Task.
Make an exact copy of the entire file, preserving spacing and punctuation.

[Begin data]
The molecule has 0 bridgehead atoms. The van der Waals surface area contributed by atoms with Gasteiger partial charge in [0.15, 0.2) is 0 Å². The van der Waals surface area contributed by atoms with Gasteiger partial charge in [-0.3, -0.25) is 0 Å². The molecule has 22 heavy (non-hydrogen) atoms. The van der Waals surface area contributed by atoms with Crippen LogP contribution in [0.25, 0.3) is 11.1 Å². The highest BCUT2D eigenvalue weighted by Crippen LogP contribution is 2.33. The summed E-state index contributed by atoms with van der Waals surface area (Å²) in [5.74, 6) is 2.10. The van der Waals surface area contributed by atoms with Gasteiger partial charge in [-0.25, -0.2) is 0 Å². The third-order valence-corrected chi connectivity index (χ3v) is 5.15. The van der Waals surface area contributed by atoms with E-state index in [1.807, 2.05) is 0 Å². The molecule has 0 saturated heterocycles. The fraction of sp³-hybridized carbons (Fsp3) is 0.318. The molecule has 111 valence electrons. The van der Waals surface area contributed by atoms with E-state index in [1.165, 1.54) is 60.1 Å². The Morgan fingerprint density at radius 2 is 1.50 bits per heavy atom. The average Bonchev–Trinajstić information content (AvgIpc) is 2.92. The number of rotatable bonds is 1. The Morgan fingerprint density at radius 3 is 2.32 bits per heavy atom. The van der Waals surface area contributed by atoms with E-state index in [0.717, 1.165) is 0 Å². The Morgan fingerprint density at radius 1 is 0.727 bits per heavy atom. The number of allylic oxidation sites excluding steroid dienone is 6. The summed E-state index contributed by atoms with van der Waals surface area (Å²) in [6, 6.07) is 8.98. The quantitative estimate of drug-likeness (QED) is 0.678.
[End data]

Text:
The molecule has 0 bridgehead atoms. The van der Waals surface area contributed by atoms with Gasteiger partial charge in [0.15, 0.2) is 0 Å². The van der Waals surface area contributed by atoms with Gasteiger partial charge in [-0.3, -0.25) is 0 Å². The molecule has 22 heavy (non-hydrogen) atoms. The van der Waals surface area contributed by atoms with Crippen LogP contribution in [0.25, 0.3) is 11.1 Å². The highest BCUT2D eigenvalue weighted by Crippen LogP contribution is 2.33. The summed E-state index contributed by atoms with van der Waals surface area (Å²) in [5.74, 6) is 2.10. The van der Waals surface area contributed by atoms with Gasteiger partial charge in [-0.25, -0.2) is 0 Å². The third-order valence-corrected chi connectivity index (χ3v) is 5.15. The van der Waals surface area contributed by atoms with E-state index in [1.807, 2.05) is 0 Å². The molecule has 0 saturated heterocycles. The fraction of sp³-hybridized carbons (Fsp3) is 0.318. The molecule has 111 valence electrons. The van der Waals surface area contributed by atoms with E-state index in [1.165, 1.54) is 60.1 Å². The Morgan fingerprint density at radius 2 is 1.50 bits per heavy atom. The average Bonchev–Trinajstić information content (AvgIpc) is 2.92. The number of rotatable bonds is 1. The Morgan fingerprint density at radius 3 is 2.32 bits per heavy atom. The van der Waals surface area contributed by atoms with E-state index in [0.717, 1.165) is 0 Å². The Morgan fingerprint density at radius 1 is 0.727 bits per heavy atom. The number of allylic oxidation sites excluding steroid dienone is 6. The summed E-state index contributed by atoms with van der Waals surface area (Å²) in [6, 6.07) is 8.98. The quantitative estimate of drug-likeness (QED) is 0.678.